How to Drive Procurement Benefits from Spend Analysis
One of the most frequent questions we get from our clients is hands down: What is the best approach to use and identify savings opportunities through spend analysis?
This is an excellent question. There are a wide variety of opportunity analyses that can be conducted directly within a good spend analysis tool.
We find many of our customers and partners following a similar path time and time again with an overarching theme of “start with the basics and generate quick wins”.
1. Identify Leverage With Existing Suppliers
As part of our spend program we commonly include supplier linkage data (parent/child) which identifies corporate families.
This is as basic as it gets – gaining an understanding of which suppliers are owned by the same parent entity. In many cases existing agreements can be consolidated and renegotiated with the parent entity.
2. Supplier Rationalization
This is a straightforward analysis commonly using the Pareto principle (80/20) that highlights how many suppliers comprise 80% of the spend for each category.
Using this type of analysis we can quickly identify the categories where there are too many suppliers comprising the bulk of the spend.
These categories are then flagged for “further detailed analysis”.
My personal preference is to take the Pareto principle a couple of steps further and conduct a 70/20/10 analysis – showing how many suppliers comprise 70% of the spend and how many suppliers comprise the bottom 20% and the bottom 10% (although the breakout can be anything).
This yields enhanced visibility into the number of suppliers that make up 70% (or 80%) of the spend along with the number in the bottom 20% and the bottom 10% of each category.
The additional 20/10 buckets allow us to see how many small suppliers we are managing for each category – additional consolidation opportunities.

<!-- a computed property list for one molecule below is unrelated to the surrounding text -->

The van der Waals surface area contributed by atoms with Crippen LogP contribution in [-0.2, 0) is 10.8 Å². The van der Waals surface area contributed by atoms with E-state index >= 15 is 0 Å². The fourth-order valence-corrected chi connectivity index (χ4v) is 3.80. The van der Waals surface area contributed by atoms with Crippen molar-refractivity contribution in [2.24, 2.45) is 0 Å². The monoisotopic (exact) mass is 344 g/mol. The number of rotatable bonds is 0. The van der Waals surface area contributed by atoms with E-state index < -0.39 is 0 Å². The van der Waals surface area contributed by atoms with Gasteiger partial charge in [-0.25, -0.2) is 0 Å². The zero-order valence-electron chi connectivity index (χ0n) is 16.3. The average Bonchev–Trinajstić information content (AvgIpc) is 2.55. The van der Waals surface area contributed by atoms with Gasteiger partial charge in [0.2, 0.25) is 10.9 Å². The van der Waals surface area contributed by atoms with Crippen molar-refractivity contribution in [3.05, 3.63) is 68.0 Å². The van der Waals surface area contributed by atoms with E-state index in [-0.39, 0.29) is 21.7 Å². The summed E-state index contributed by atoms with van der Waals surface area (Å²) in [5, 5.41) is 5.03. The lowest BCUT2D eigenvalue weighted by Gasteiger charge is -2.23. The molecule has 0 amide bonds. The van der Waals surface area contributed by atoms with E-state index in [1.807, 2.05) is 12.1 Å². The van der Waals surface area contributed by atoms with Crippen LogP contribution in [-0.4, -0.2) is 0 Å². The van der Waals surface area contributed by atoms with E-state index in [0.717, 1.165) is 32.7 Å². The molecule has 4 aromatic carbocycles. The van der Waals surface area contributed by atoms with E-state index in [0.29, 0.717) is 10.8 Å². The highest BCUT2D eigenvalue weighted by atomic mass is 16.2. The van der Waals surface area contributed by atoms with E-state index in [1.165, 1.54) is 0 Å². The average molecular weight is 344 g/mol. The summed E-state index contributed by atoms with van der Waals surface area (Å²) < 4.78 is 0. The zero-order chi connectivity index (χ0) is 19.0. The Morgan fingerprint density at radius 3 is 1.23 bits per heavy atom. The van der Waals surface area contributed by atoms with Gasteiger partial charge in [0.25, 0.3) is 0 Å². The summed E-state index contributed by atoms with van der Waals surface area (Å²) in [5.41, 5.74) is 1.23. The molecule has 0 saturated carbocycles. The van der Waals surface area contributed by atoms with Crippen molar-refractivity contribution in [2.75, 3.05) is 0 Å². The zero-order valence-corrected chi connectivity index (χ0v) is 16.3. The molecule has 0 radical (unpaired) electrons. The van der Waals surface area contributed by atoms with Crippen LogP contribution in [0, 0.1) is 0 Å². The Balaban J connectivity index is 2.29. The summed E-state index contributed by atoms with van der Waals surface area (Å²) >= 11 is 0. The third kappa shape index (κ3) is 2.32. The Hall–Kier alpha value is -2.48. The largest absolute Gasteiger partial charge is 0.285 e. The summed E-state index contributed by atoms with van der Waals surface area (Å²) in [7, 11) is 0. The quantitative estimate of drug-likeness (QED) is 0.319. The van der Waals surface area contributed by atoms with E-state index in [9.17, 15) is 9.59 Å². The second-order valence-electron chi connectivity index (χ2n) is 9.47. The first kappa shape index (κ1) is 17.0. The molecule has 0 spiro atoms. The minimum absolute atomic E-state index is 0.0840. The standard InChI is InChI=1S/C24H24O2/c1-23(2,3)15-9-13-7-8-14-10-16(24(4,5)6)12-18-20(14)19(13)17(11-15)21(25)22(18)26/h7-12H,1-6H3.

Many organizations have some sort of preferred supplier list either managed in a procurement system or sitting in a spreadsheet on someone’s computer.
Including this information in the spend analysis application will provide immediate visibility into two areas:
- categories where preferred suppliers are in place but not in use
- categories where no preferred supplier exists, thus highlighting a potential sourcing opportunity.
4. Spend by Buying Channel
One of the benefits of spend analysis is that it helps to identify process inefficiencies.
The buying channel, or source system, identifies where each transaction originated. Companies with procurement systems in place can quickly identify business units/individuals that are circumventing existing processes.
Driving spends towards approved buying channels will improve overall controls, yield better compliance, improve data quality, lead to faster sourcing cycles, provide term discount opportunities and reduce A/P costs associated with check requests.
Sure, many of these or not tangible savings, but substantial benefits nonetheless.
5. Purchase Price Variance
“Are we buying the same items across our locations and paying different prices”? We are finding this to be one of the first areas our customers look – and they generally find some immediate wins.
By including line item level information (with associated parts/items if applicable) will quickly enable you to zero in on these opportunities.
6. Sourcing Compliance
This type of analysis begins to move away from the basic spend analysis towards sourcing execution management.
At this stage we have used the spend analysis application to identify sourcing and/or savings opportunities and sourcing initiatives have been completed – i.e. we have sourced a category and a new contract is in place.
While there are numerous areas associated with compliance, we can start with the basics. Including our contract award information in our spend application will unlock the ability to manage and measure our performance across each initiative and ultimately track savings.
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